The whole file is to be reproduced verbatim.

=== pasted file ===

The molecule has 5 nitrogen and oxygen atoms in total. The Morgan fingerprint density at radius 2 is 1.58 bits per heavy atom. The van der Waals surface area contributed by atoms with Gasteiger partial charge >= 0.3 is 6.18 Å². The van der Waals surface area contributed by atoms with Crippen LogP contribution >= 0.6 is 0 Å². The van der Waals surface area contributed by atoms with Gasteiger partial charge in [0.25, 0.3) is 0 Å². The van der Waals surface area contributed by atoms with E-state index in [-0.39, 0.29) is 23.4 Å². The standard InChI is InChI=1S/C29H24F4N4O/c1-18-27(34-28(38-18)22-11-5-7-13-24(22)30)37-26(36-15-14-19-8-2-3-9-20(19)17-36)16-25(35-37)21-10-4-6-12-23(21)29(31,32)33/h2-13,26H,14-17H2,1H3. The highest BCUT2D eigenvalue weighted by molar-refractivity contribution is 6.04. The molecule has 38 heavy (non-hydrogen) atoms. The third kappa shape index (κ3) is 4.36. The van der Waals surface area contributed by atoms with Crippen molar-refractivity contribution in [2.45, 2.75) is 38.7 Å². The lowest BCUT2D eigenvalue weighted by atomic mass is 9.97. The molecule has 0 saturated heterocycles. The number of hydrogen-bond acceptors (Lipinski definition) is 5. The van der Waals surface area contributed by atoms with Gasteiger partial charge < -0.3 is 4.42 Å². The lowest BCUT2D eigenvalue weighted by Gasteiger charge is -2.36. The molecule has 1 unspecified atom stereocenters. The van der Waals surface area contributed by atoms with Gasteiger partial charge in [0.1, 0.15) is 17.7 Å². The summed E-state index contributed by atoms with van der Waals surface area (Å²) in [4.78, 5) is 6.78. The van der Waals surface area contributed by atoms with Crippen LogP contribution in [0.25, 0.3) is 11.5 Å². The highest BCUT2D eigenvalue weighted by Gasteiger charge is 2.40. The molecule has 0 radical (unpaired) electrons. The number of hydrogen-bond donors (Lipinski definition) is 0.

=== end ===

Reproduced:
The molecule has 5 nitrogen and oxygen atoms in total. The Morgan fingerprint density at radius 2 is 1.58 bits per heavy atom. The van der Waals surface area contributed by atoms with Gasteiger partial charge >= 0.3 is 6.18 Å². The van der Waals surface area contributed by atoms with Crippen LogP contribution >= 0.6 is 0 Å². The van der Waals surface area contributed by atoms with Gasteiger partial charge in [0.25, 0.3) is 0 Å². The van der Waals surface area contributed by atoms with E-state index in [-0.39, 0.29) is 23.4 Å². The standard InChI is InChI=1S/C29H24F4N4O/c1-18-27(34-28(38-18)22-11-5-7-13-24(22)30)37-26(36-15-14-19-8-2-3-9-20(19)17-36)16-25(35-37)21-10-4-6-12-23(21)29(31,32)33/h2-13,26H,14-17H2,1H3. The highest BCUT2D eigenvalue weighted by molar-refractivity contribution is 6.04. The molecule has 38 heavy (non-hydrogen) atoms. The third kappa shape index (κ3) is 4.36. The van der Waals surface area contributed by atoms with Crippen molar-refractivity contribution in [2.45, 2.75) is 38.7 Å². The lowest BCUT2D eigenvalue weighted by atomic mass is 9.97. The molecule has 0 saturated heterocycles. The number of hydrogen-bond acceptors (Lipinski definition) is 5. The van der Waals surface area contributed by atoms with Gasteiger partial charge < -0.3 is 4.42 Å². The lowest BCUT2D eigenvalue weighted by Gasteiger charge is -2.36. The molecule has 1 unspecified atom stereocenters. The van der Waals surface area contributed by atoms with Gasteiger partial charge in [0.1, 0.15) is 17.7 Å². The summed E-state index contributed by atoms with van der Waals surface area (Å²) in [4.78, 5) is 6.78. The van der Waals surface area contributed by atoms with Crippen LogP contribution in [0.25, 0.3) is 11.5 Å². The highest BCUT2D eigenvalue weighted by Gasteiger charge is 2.40. The molecule has 0 radical (unpaired) electrons. The number of hydrogen-bond donors (Lipinski definition) is 0.